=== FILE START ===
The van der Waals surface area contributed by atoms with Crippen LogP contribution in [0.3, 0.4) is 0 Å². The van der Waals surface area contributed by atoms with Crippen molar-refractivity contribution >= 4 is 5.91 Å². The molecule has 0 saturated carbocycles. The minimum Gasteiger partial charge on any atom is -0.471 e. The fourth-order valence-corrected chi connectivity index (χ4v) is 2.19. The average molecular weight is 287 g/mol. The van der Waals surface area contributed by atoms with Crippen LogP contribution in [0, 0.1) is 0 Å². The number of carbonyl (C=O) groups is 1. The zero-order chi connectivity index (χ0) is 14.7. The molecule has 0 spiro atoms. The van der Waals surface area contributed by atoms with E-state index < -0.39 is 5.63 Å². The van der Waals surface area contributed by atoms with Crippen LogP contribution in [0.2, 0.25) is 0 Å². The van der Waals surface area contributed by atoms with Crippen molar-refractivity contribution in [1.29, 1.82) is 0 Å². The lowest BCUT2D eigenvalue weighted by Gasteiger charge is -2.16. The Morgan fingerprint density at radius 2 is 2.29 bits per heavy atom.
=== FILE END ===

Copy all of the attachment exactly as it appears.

The van der Waals surface area contributed by atoms with Crippen LogP contribution in [0.3, 0.4) is 0 Å². The van der Waals surface area contributed by atoms with Crippen molar-refractivity contribution >= 4 is 5.91 Å². The molecule has 0 saturated carbocycles. The minimum Gasteiger partial charge on any atom is -0.471 e. The fourth-order valence-corrected chi connectivity index (χ4v) is 2.19. The average molecular weight is 287 g/mol. The van der Waals surface area contributed by atoms with Crippen LogP contribution in [0, 0.1) is 0 Å². The number of carbonyl (C=O) groups is 1. The zero-order chi connectivity index (χ0) is 14.7. The molecule has 0 spiro atoms. The van der Waals surface area contributed by atoms with E-state index < -0.39 is 5.63 Å². The van der Waals surface area contributed by atoms with Crippen LogP contribution in [0.2, 0.25) is 0 Å². The van der Waals surface area contributed by atoms with Crippen molar-refractivity contribution in [1.29, 1.82) is 0 Å². The lowest BCUT2D eigenvalue weighted by Gasteiger charge is -2.16. The Morgan fingerprint density at radius 2 is 2.29 bits per heavy atom.